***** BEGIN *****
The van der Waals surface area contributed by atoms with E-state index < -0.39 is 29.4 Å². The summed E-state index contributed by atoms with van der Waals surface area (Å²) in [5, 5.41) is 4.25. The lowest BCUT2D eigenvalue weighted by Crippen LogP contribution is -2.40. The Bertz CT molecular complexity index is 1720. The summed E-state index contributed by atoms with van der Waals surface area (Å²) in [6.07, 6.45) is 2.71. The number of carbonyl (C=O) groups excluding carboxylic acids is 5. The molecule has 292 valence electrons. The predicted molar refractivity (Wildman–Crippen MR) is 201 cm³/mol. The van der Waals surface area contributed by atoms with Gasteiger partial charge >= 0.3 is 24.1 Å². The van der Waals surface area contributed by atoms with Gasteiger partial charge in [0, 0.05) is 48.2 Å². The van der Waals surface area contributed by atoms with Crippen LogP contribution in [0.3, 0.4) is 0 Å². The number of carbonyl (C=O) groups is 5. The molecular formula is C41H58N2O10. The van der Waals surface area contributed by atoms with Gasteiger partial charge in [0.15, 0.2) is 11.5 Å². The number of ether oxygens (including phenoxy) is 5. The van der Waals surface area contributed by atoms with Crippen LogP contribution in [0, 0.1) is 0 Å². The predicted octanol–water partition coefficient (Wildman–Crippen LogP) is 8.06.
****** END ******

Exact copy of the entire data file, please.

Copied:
The van der Waals surface area contributed by atoms with E-state index < -0.39 is 29.4 Å². The summed E-state index contributed by atoms with van der Waals surface area (Å²) in [5, 5.41) is 4.25. The lowest BCUT2D eigenvalue weighted by Crippen LogP contribution is -2.40. The Bertz CT molecular complexity index is 1720. The summed E-state index contributed by atoms with van der Waals surface area (Å²) in [6.07, 6.45) is 2.71. The number of carbonyl (C=O) groups excluding carboxylic acids is 5. The molecule has 292 valence electrons. The predicted molar refractivity (Wildman–Crippen MR) is 201 cm³/mol. The van der Waals surface area contributed by atoms with Gasteiger partial charge >= 0.3 is 24.1 Å². The van der Waals surface area contributed by atoms with Gasteiger partial charge in [0, 0.05) is 48.2 Å². The van der Waals surface area contributed by atoms with Crippen LogP contribution in [0.3, 0.4) is 0 Å². The number of carbonyl (C=O) groups is 5. The molecular formula is C41H58N2O10. The van der Waals surface area contributed by atoms with Gasteiger partial charge in [0.15, 0.2) is 11.5 Å². The number of ether oxygens (including phenoxy) is 5. The van der Waals surface area contributed by atoms with Crippen LogP contribution in [0, 0.1) is 0 Å². The predicted octanol–water partition coefficient (Wildman–Crippen LogP) is 8.06.